Pond's Laws on Estate Planning and Retirement

On Estate Planning

Pond’s Law of Incapacity
If you become incapacitated and don’t have a durable power of attorney, the court will appoint the child you least trust to take over your financial affairs.

Pond’s Law of “Goodbye and Good Riddance, Uncle Charley”
The best way for you to show your family how much you dislike them is to die with no estate planning documents.

Pond’s Law of Family Heirlooms
The more meaningless a family memento is, the more vehemently your children will argue over who gets it after your demise.

Pond’s Law of Intestacy
If you die without a will, the state determines how your estate will be settled, and it will distribute a sizable portion of your estate to a family member who you had intended to disown.

Pond’s Law of Funeral Instructions
Your loved ones will find your funeral instructions five days after you’ve been buried.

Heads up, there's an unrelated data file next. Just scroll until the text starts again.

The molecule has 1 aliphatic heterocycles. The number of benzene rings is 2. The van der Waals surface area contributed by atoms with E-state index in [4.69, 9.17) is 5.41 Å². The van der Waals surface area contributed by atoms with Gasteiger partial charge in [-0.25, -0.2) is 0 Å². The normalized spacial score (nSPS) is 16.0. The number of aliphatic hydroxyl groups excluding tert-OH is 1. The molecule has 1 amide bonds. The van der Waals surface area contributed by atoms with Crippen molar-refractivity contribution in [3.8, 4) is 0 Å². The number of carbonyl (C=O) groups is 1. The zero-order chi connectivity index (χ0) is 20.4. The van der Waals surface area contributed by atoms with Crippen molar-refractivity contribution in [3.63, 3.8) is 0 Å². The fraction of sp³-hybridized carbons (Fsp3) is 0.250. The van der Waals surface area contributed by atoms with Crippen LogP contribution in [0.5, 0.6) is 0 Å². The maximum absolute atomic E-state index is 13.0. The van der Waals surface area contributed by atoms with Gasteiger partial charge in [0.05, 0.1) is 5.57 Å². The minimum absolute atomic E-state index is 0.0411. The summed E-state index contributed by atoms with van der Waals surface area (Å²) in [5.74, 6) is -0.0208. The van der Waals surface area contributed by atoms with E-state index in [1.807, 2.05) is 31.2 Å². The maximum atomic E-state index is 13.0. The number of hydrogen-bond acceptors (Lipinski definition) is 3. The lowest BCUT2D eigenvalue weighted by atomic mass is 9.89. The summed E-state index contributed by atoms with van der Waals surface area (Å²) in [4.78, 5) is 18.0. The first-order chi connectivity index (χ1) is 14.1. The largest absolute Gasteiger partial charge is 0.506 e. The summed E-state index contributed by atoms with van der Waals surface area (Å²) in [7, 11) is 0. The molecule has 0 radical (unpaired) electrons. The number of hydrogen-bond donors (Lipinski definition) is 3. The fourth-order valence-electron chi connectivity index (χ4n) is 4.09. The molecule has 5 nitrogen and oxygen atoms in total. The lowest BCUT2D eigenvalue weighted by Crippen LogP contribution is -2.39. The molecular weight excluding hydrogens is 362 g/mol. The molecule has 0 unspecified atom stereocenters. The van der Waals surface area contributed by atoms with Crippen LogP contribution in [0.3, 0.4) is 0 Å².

Pond’s Law of Spousal Demise
The spouse who knows the most about the couple’s finances will die first.

On Retirement

Pond’s Law of Early Retirement Incentive Plans
All early retirement incentive plans offer a lot less than meets the eye.

Pond’s Law of Hardheadedness
Employees who don’t participate in their company’s retirement savings plan when an employer match is offered have cement between their ears.

Pond’s Law of IRA Contribution Denial
None of the reasons people give as to why they’re not contributing to an IRA have any validity.

Pond’s Law of Retirement
The greatest financial pleasure in retirement is telling your children how much you enjoy spending their inheritance.

Pond’s Golden (Arches) Rule
Senior citizens aren’t working in fast food joints because they love to work with teenagers.